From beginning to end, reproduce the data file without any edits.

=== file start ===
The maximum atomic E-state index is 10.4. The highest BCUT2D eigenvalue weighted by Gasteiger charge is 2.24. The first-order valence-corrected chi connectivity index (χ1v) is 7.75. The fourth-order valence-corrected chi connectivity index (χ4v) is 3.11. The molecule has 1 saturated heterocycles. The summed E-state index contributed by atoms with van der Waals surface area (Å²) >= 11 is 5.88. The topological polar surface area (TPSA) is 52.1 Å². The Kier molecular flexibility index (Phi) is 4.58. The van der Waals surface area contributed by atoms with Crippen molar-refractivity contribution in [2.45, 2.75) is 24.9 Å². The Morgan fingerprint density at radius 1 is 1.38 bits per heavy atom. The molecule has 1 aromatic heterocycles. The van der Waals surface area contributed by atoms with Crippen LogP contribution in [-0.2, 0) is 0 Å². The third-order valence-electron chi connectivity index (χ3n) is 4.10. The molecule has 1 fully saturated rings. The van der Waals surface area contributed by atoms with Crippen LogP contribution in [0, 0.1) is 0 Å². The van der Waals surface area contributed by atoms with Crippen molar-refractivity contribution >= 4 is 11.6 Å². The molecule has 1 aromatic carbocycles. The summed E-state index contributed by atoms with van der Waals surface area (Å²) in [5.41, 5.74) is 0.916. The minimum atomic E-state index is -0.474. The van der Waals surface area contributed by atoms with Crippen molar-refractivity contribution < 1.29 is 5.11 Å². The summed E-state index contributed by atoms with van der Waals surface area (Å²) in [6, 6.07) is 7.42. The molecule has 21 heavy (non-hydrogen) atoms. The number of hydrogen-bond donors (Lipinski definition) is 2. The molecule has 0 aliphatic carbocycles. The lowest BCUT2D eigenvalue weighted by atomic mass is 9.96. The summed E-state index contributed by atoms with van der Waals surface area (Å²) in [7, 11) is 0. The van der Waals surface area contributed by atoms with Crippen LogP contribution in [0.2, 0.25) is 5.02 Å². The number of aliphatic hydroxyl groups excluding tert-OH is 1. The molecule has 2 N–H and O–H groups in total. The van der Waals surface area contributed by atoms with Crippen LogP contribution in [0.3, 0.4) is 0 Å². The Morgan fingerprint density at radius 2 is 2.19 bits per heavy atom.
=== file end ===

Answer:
The maximum atomic E-state index is 10.4. The highest BCUT2D eigenvalue weighted by Gasteiger charge is 2.24. The first-order valence-corrected chi connectivity index (χ1v) is 7.75. The fourth-order valence-corrected chi connectivity index (χ4v) is 3.11. The molecule has 1 saturated heterocycles. The summed E-state index contributed by atoms with van der Waals surface area (Å²) >= 11 is 5.88. The topological polar surface area (TPSA) is 52.1 Å². The Kier molecular flexibility index (Phi) is 4.58. The van der Waals surface area contributed by atoms with Crippen molar-refractivity contribution in [2.45, 2.75) is 24.9 Å². The Morgan fingerprint density at radius 1 is 1.38 bits per heavy atom. The molecule has 1 aromatic heterocycles. The van der Waals surface area contributed by atoms with Crippen LogP contribution in [-0.2, 0) is 0 Å². The third-order valence-electron chi connectivity index (χ3n) is 4.10. The molecule has 1 fully saturated rings. The van der Waals surface area contributed by atoms with Crippen LogP contribution in [0, 0.1) is 0 Å². The van der Waals surface area contributed by atoms with Crippen molar-refractivity contribution >= 4 is 11.6 Å². The molecule has 1 aromatic carbocycles. The summed E-state index contributed by atoms with van der Waals surface area (Å²) in [5.41, 5.74) is 0.916. The minimum atomic E-state index is -0.474. The van der Waals surface area contributed by atoms with Crippen molar-refractivity contribution < 1.29 is 5.11 Å². The summed E-state index contributed by atoms with van der Waals surface area (Å²) in [6, 6.07) is 7.42. The molecule has 21 heavy (non-hydrogen) atoms. The number of hydrogen-bond donors (Lipinski definition) is 2. The molecule has 0 aliphatic carbocycles. The lowest BCUT2D eigenvalue weighted by atomic mass is 9.96. The summed E-state index contributed by atoms with van der Waals surface area (Å²) in [7, 11) is 0. The van der Waals surface area contributed by atoms with Crippen LogP contribution in [0.2, 0.25) is 5.02 Å². The number of aliphatic hydroxyl groups excluding tert-OH is 1. The molecule has 2 N–H and O–H groups in total. The van der Waals surface area contributed by atoms with Crippen LogP contribution in [0.3, 0.4) is 0 Å². The Morgan fingerprint density at radius 2 is 2.19 bits per heavy atom.